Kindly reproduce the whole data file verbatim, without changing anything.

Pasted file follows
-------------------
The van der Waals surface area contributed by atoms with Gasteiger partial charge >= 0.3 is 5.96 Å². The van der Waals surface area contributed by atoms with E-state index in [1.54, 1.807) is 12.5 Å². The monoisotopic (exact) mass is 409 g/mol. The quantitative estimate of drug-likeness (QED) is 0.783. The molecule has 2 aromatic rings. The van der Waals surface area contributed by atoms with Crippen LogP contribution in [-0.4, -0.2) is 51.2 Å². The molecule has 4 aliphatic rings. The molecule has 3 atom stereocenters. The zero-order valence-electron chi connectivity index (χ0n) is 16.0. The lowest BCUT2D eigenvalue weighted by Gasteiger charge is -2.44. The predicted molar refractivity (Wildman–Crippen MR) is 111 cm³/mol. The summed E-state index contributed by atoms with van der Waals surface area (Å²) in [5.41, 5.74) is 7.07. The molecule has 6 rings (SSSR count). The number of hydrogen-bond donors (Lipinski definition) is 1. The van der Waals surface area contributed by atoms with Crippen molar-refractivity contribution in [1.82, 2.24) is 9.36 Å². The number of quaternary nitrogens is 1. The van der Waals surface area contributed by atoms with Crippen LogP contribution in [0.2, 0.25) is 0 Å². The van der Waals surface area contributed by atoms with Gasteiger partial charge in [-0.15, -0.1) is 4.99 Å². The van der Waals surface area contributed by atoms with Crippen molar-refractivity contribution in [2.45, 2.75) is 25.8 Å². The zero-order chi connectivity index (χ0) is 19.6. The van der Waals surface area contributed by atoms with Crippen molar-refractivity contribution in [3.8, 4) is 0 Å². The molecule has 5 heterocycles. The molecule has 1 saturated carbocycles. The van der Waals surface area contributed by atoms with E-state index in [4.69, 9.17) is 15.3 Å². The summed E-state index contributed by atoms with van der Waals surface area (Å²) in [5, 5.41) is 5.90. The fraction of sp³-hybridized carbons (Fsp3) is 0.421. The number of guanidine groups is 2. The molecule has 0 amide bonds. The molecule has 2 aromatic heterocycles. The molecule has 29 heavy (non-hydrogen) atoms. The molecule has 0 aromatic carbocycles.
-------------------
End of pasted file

The van der Waals surface area contributed by atoms with Gasteiger partial charge >= 0.3 is 5.96 Å². The van der Waals surface area contributed by atoms with E-state index in [1.54, 1.807) is 12.5 Å². The monoisotopic (exact) mass is 409 g/mol. The quantitative estimate of drug-likeness (QED) is 0.783. The molecule has 2 aromatic rings. The van der Waals surface area contributed by atoms with Crippen LogP contribution in [-0.4, -0.2) is 51.2 Å². The molecule has 4 aliphatic rings. The molecule has 3 atom stereocenters. The zero-order valence-electron chi connectivity index (χ0n) is 16.0. The lowest BCUT2D eigenvalue weighted by Gasteiger charge is -2.44. The predicted molar refractivity (Wildman–Crippen MR) is 111 cm³/mol. The summed E-state index contributed by atoms with van der Waals surface area (Å²) in [5.41, 5.74) is 7.07. The molecule has 6 rings (SSSR count). The number of hydrogen-bond donors (Lipinski definition) is 1. The van der Waals surface area contributed by atoms with Crippen molar-refractivity contribution in [1.82, 2.24) is 9.36 Å². The number of quaternary nitrogens is 1. The van der Waals surface area contributed by atoms with Crippen LogP contribution in [0.2, 0.25) is 0 Å². The van der Waals surface area contributed by atoms with Gasteiger partial charge in [-0.15, -0.1) is 4.99 Å². The van der Waals surface area contributed by atoms with Crippen molar-refractivity contribution in [2.45, 2.75) is 25.8 Å². The zero-order chi connectivity index (χ0) is 19.6. The van der Waals surface area contributed by atoms with Crippen molar-refractivity contribution in [3.8, 4) is 0 Å². The molecule has 5 heterocycles. The molecule has 1 saturated carbocycles. The van der Waals surface area contributed by atoms with E-state index in [4.69, 9.17) is 15.3 Å². The summed E-state index contributed by atoms with van der Waals surface area (Å²) in [5, 5.41) is 5.90. The fraction of sp³-hybridized carbons (Fsp3) is 0.421. The number of guanidine groups is 2. The molecule has 0 amide bonds. The molecule has 2 aromatic heterocycles. The molecule has 29 heavy (non-hydrogen) atoms. The molecule has 0 aromatic carbocycles.